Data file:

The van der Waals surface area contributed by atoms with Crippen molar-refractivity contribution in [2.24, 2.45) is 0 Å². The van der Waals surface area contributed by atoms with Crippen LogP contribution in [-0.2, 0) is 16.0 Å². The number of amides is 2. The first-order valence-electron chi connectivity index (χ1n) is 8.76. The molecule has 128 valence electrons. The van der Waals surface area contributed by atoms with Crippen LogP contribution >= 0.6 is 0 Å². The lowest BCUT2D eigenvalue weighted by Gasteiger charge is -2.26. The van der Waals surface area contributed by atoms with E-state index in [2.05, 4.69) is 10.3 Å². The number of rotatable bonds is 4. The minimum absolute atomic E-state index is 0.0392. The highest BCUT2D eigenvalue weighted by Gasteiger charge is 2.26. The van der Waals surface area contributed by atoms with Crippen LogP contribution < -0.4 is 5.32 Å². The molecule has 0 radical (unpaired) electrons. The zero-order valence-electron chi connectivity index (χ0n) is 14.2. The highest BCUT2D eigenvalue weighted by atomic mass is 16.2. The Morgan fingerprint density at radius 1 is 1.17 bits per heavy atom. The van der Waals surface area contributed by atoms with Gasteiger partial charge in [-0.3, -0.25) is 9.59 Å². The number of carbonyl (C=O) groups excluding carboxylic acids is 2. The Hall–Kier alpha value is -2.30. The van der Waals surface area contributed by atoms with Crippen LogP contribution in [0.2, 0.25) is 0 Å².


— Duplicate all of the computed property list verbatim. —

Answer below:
The van der Waals surface area contributed by atoms with Crippen molar-refractivity contribution in [2.24, 2.45) is 0 Å². The van der Waals surface area contributed by atoms with Crippen LogP contribution in [-0.2, 0) is 16.0 Å². The number of amides is 2. The first-order valence-electron chi connectivity index (χ1n) is 8.76. The molecule has 128 valence electrons. The van der Waals surface area contributed by atoms with Crippen LogP contribution >= 0.6 is 0 Å². The lowest BCUT2D eigenvalue weighted by Gasteiger charge is -2.26. The van der Waals surface area contributed by atoms with E-state index in [2.05, 4.69) is 10.3 Å². The number of rotatable bonds is 4. The minimum absolute atomic E-state index is 0.0392. The highest BCUT2D eigenvalue weighted by Gasteiger charge is 2.26. The van der Waals surface area contributed by atoms with Crippen LogP contribution < -0.4 is 5.32 Å². The molecule has 0 radical (unpaired) electrons. The zero-order valence-electron chi connectivity index (χ0n) is 14.2. The highest BCUT2D eigenvalue weighted by atomic mass is 16.2. The Morgan fingerprint density at radius 1 is 1.17 bits per heavy atom. The van der Waals surface area contributed by atoms with Gasteiger partial charge in [-0.3, -0.25) is 9.59 Å². The number of carbonyl (C=O) groups excluding carboxylic acids is 2. The Hall–Kier alpha value is -2.30. The van der Waals surface area contributed by atoms with Crippen LogP contribution in [0.2, 0.25) is 0 Å².